Rather than utilizing company services, survey shows employees turn to family and friends for support
Are employers failing to provide the mental health supports that employers need?
Nearly half (48 per cent) of Canadian employees say they have experienced at least one work-related mental health risk factor.
And the workplace stigma around mental health appears to have been lifted, with 43 per cent of employers stating that they’ve witnessed people talking more about their mental health in the last 12 months, finds a survey by Peninsula Canada.
“It’s encouraging to see that so many employers are comfortable and willing to have conversations about both their own and their employee’s mental health,” says Darren Chadwick, CEO.
“It comes as no surprise the significant impact that recent world events have had with many struggling to adapt to the ‘new normal’ – and business owners, especially SMBs, are no different. The pressure, and cost-of-living crisis as well as rising energy costs are having a major impact on the overall business.”
Support for mental health (88 per cent) is the benefit feature employees want the most, according to a previous report from RBC Insurance.
Not meeting needs
But it seems the supports available to workers do not meet their needs, according to Peninsula’s survey of 79,000 businesses across four countries – Australia, Canada, Ireland, and the UK.
While 94 per cent of employers say they’re available to help staff who are struggling with mental health concerns, just 12 per cent of employees have confided in their bosses. And one in seven of those who did speak to their boss say nothing was done.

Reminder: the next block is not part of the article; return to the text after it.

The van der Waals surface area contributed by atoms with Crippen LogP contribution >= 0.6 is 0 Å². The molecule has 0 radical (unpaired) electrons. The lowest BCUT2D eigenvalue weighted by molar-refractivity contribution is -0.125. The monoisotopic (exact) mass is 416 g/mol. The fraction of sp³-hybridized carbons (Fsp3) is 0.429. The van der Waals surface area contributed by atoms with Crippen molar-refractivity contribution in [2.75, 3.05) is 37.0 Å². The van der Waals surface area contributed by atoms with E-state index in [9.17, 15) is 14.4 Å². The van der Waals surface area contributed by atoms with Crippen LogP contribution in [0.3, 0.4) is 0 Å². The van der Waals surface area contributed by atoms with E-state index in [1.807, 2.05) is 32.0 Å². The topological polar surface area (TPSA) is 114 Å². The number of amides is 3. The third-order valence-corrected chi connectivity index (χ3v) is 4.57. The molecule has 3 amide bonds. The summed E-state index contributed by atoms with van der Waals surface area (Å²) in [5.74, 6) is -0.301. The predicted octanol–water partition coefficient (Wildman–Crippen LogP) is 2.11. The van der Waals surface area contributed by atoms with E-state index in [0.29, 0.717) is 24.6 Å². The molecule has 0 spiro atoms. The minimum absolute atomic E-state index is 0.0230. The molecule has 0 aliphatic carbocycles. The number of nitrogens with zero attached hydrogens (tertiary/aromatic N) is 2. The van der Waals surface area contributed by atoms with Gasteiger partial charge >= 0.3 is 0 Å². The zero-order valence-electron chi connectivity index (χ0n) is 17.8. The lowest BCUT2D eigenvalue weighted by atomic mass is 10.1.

And a quarter of employers say they have noticed an increase in sick leave due to mental health, but 90 per cent of businesses do not offer mental health days to employees.
“Although people are comfortable speaking more openly about their mental health and prioritizing work-life balance, it’s surprising to see less than 10 per cent of Canadian employers who have used EAP services from those who have experienced mental health issues over the last 12 months. Rather than utilizing company services, employees turned to family and friends for support,” says Chadwick.
Overall, only 38 per cent of HR professionals believe they effectively supported employees with mental health challenges in 2022, according to a separate report.
For employers, offering comprehensive health care coverage is one way to support workers’ mental health, according to the Health & Safety Institute (HSI).
“Be sure employees have access to mental health benefits and the health care costs are manageable.
“Support employees by offering mental health services. Services could include an Employee Assistance Program (EAP), telehealth options, on-site and off-site after-hours care, and short-term disability. Companies should also encourage time off for mental health care.”